Anyone who has ever spent an idle morning watching the Washington talk shows has probably wondered: how did these people become entitled to earn six-figure salaries bloviating about the week's headlines?
-- Robert Worth, "Quick! The Index!", New York Times, June 3, 2001
After five years as president and thirty years as a political figure, this colossal oaf is still unable to discipline his urge to . . . bloviate.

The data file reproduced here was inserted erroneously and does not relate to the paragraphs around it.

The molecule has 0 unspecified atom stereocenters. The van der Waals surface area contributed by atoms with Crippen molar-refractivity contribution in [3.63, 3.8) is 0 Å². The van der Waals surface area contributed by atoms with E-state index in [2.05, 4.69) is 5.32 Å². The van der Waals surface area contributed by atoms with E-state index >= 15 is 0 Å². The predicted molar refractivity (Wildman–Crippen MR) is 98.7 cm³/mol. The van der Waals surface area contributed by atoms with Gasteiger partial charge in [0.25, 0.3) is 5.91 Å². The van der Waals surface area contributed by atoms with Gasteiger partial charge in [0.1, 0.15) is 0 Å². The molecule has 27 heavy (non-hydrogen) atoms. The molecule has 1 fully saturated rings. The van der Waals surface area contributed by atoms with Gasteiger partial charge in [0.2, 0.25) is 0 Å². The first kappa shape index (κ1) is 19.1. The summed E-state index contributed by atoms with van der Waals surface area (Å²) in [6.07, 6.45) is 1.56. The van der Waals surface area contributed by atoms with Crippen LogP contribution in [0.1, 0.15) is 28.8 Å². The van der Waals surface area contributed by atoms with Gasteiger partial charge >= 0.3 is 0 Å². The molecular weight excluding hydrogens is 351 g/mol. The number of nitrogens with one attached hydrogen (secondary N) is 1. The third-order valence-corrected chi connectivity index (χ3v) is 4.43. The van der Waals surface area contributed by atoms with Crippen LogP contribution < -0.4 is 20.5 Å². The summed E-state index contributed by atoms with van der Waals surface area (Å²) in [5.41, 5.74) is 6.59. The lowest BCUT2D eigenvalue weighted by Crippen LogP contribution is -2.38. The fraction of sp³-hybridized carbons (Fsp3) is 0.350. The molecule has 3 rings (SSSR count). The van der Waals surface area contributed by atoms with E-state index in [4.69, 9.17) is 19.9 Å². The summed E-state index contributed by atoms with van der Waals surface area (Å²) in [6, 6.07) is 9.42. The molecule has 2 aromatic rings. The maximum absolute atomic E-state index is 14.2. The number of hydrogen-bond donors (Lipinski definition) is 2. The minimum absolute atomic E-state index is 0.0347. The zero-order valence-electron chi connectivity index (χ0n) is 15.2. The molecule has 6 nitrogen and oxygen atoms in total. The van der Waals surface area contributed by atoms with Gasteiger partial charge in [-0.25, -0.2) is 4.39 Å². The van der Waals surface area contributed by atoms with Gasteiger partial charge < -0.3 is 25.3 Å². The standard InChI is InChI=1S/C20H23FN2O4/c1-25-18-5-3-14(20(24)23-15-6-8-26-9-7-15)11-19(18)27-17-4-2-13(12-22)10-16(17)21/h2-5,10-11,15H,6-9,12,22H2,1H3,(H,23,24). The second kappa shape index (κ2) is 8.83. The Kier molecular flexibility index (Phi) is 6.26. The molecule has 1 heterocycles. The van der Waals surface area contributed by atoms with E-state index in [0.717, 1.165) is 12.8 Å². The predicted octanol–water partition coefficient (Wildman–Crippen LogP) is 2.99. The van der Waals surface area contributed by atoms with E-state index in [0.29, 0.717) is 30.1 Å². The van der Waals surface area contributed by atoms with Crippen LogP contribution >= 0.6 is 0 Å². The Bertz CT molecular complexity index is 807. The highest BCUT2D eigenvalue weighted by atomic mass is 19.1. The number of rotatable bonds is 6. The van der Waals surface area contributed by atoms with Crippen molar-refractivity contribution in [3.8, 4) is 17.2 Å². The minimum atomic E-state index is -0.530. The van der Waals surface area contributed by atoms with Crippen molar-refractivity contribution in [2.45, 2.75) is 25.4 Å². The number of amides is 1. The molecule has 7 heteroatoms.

-- R. Emmett Tyrrell Jr., American Spectator, December 19, 1997
We follow him minute by minute through a day in his office -- bloviating amiably with colleagues on the telephone, letting his secretary rewrite his clumsy letters and worrying about the possible hatred of his subordinates.
-- John Brooks, "Fiction of the Managerial Class", New York Times, April 8, 1984
Bloviate is from blow + a mock-Latinate suffix -viate. Compare blowhard, "a boaster or braggart." Bloviation is the noun form; a bloviator is one who bloviates.